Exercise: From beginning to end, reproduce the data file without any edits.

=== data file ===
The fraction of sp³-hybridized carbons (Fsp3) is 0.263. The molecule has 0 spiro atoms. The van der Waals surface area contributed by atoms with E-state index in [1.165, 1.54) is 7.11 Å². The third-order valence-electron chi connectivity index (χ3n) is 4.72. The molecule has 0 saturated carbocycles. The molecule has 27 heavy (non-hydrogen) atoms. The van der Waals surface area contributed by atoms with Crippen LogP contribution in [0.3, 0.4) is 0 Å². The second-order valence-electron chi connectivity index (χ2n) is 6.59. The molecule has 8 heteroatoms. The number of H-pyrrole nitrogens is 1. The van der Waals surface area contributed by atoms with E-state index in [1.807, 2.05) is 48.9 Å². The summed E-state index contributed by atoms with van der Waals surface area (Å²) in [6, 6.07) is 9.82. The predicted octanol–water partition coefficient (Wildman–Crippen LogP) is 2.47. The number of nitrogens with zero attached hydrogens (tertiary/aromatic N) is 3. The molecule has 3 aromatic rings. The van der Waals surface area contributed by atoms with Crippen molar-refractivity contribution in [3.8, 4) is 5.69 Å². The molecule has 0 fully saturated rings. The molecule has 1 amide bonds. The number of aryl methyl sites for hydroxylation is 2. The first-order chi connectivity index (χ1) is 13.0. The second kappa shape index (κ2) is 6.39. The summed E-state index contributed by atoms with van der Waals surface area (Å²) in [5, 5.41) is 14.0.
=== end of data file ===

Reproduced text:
The fraction of sp³-hybridized carbons (Fsp3) is 0.263. The molecule has 0 spiro atoms. The van der Waals surface area contributed by atoms with E-state index in [1.165, 1.54) is 7.11 Å². The third-order valence-electron chi connectivity index (χ3n) is 4.72. The molecule has 0 saturated carbocycles. The molecule has 27 heavy (non-hydrogen) atoms. The van der Waals surface area contributed by atoms with Crippen LogP contribution in [0.3, 0.4) is 0 Å². The second-order valence-electron chi connectivity index (χ2n) is 6.59. The molecule has 8 heteroatoms. The number of H-pyrrole nitrogens is 1. The van der Waals surface area contributed by atoms with E-state index in [1.807, 2.05) is 48.9 Å². The summed E-state index contributed by atoms with van der Waals surface area (Å²) in [6, 6.07) is 9.82. The predicted octanol–water partition coefficient (Wildman–Crippen LogP) is 2.47. The number of nitrogens with zero attached hydrogens (tertiary/aromatic N) is 3. The molecule has 3 aromatic rings. The van der Waals surface area contributed by atoms with Crippen molar-refractivity contribution in [3.8, 4) is 5.69 Å². The molecule has 0 fully saturated rings. The molecule has 1 amide bonds. The number of aryl methyl sites for hydroxylation is 2. The first-order chi connectivity index (χ1) is 13.0. The second kappa shape index (κ2) is 6.39. The summed E-state index contributed by atoms with van der Waals surface area (Å²) in [5, 5.41) is 14.0.